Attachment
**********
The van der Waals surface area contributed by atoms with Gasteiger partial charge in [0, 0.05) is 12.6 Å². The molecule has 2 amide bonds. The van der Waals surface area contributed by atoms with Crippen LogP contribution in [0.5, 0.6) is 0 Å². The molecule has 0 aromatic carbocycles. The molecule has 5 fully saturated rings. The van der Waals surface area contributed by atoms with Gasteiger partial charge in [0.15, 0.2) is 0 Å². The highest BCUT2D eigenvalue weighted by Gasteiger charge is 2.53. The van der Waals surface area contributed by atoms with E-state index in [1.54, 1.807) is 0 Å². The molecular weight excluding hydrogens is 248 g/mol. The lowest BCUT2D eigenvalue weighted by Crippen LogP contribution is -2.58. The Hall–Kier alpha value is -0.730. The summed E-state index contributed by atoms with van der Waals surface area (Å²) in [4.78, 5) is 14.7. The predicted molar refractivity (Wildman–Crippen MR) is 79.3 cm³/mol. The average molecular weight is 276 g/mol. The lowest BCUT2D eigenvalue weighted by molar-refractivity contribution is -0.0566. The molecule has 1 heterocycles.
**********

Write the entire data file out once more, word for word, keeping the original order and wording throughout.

The van der Waals surface area contributed by atoms with Gasteiger partial charge in [0, 0.05) is 12.6 Å². The molecule has 2 amide bonds. The van der Waals surface area contributed by atoms with Crippen LogP contribution in [0.5, 0.6) is 0 Å². The molecule has 0 aromatic carbocycles. The molecule has 5 fully saturated rings. The van der Waals surface area contributed by atoms with Gasteiger partial charge in [0.15, 0.2) is 0 Å². The highest BCUT2D eigenvalue weighted by Gasteiger charge is 2.53. The van der Waals surface area contributed by atoms with E-state index in [1.54, 1.807) is 0 Å². The molecular weight excluding hydrogens is 248 g/mol. The lowest BCUT2D eigenvalue weighted by Crippen LogP contribution is -2.58. The Hall–Kier alpha value is -0.730. The summed E-state index contributed by atoms with van der Waals surface area (Å²) in [4.78, 5) is 14.7. The predicted molar refractivity (Wildman–Crippen MR) is 79.3 cm³/mol. The average molecular weight is 276 g/mol. The lowest BCUT2D eigenvalue weighted by molar-refractivity contribution is -0.0566. The molecule has 1 heterocycles.